The other day, I was poring over hundreds of photos with my mother as we placed them in new photo albums. I ran across one of myself while out on a field trip with my sons. They were 4 ½ to 5 years old, at most. We were in a Moroccan restaurant and the boys were off with other children learning to belly dance, no doubt.
As I looked at the face smiling back at me, I’d love to say I saw hope, and confidence, but it was probably more like relief that I had a moment to breathe. You see, bringing up twin sons is not for the faint of heart and, certainly not for the weary. Looking back, my real work was really just beginning. We were way past the days consisting primarily of sleeping, bathing, eating, changing, playing….<repeat>. They were busy now, soaking up experiences, deciding how the world works and what their place was in it (at the center, of course).
Originally, I thought I could just physically power my way through and everything would fall into place. This approach occasionally worked in college and on the job, but at what cost? How about physical and mental stress, errors that could have been avoided, and missed opportunities to absorb useful, new information? For the task at hand, my boys deserved better. This was no short-term project and I had to work smart if I was going to last. I didn’t know it that day, but help was on the way through valuable lessons that would come to me:
- “Ask for help.” There seems to be a stigma about seeking help where parenting is concerned. You’re just supposed to know how to do it. We don’t feel that way about any other job. As a parent, you are shaping a whole person who will go out into the world and influence it for good or for bad – that’s kinda scary when you think about it. Lean on your spouse, partner, family members, or friends, for help if you need it. They’re usually waiting for you to ask. Think carefully about it. My experience has been that if you know what you need, and can articulate it, people have a much easier time helping you, whether it’s a friend, family member, or outside help that you hire. Being clear about what I needed also helped me figure out whom to ask. Not everybody is good at everything. Plus, some people are only open to doing what they want to do instead of what you actually need done. That was a weird lesson for me, but anyway….
- “There’s strength in the village.” I found that my personal connections expanded tremendously as our children become more active. The parents of their friends become our new friends, even if for a season. We had to be open to them. I found they were sometimes wrestling with the same challenges we were having, and putting our heads together, we conquered them. We were rooting for each other.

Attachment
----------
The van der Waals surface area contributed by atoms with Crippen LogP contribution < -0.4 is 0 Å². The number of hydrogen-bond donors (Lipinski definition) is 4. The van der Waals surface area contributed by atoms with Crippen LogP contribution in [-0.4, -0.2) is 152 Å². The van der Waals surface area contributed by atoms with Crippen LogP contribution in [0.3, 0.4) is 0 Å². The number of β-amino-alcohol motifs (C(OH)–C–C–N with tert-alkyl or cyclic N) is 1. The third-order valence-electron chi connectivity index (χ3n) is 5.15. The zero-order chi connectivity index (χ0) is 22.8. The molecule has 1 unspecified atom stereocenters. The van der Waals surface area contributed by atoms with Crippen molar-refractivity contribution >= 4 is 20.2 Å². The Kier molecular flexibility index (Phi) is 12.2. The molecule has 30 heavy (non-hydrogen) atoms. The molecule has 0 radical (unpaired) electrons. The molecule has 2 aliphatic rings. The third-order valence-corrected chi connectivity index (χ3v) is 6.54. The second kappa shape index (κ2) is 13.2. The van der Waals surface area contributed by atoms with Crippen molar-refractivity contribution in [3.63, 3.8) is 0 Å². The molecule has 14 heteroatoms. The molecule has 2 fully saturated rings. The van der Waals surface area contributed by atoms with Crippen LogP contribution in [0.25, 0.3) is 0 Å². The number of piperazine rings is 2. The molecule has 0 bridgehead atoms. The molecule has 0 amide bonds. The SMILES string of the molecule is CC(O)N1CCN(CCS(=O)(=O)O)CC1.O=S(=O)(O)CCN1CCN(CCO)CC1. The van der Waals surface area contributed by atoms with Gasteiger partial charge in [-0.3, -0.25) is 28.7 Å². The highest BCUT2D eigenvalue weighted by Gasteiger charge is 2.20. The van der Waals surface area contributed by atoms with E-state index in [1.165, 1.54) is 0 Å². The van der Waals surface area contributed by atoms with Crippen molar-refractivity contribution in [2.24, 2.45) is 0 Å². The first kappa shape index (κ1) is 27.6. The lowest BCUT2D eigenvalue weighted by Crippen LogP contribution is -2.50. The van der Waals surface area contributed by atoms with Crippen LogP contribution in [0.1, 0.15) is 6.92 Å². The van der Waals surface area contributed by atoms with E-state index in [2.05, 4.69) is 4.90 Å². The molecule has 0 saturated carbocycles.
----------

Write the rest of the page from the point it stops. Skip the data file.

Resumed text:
- “Sometimes, you‘ve just gotta move.” Once you figure out what has to be done, don’t deliberate too long. As a professional organizer once said to me about tackling projects, “Good and done is better than perfect and none.” I was not totally immune to procrastination, but once I figured out what was important in the moment, I knew I had to get laser-focused on getting the job done.
- “You can pay now or you can pay later, but you’ve gotta pay.” This lesson applied largely to discipline and managing behavior. I learned that I couldn’t put off teaching the boys how to do the right thing. I figured the longer I allowed bad habits to settle in, the harder they would be to change and I would continue to pay the consequences, over and over again. That’s exhausting. In the short term, I had to ‘pay’ by taking extra time to teach and/or correct appropriate behavior, often in the face of their tears, tantrums, and tirades. In my work and my personal interactions, I see some parents cut corners on discipline because confronting misbehavior would upset their
little buddieschildren. Please take it from me — “You can pay now or you can pay later, but you’ve gotta pay.”
- “It will all work out in the end. If it hasn’t worked out, then it’s not the end.” When my children were little and I was feeling overwhelmed, I learned to look to tomorrow for another chance. Before the boys were born, I always looked forward to each new day focused on chasing the next thing, without a lot of consideration for what a gift it was to even see it. Now, after tucking the boys into bed, I found myself thinking about how the day had gone and what I could do differently the next day. I tried to pass this outlook on to my children and found that they often rebounded from disappointments a little faster when they knew they’d get another chance to do better or make things right.
My experience as a parent has certainly helped me to become more creative and resourceful, as well as more patient with myself, and others. Most of all, it has helped me to become more courageous, not just in parenting, but in other areas of my life. I know I won’t hit it out of the park every time, but I’m gonna keep swingin’…and smilin’!
*Excerpt from upcoming book, Mother’s Work: Pearls of Wisdom and Other Gems from My Journey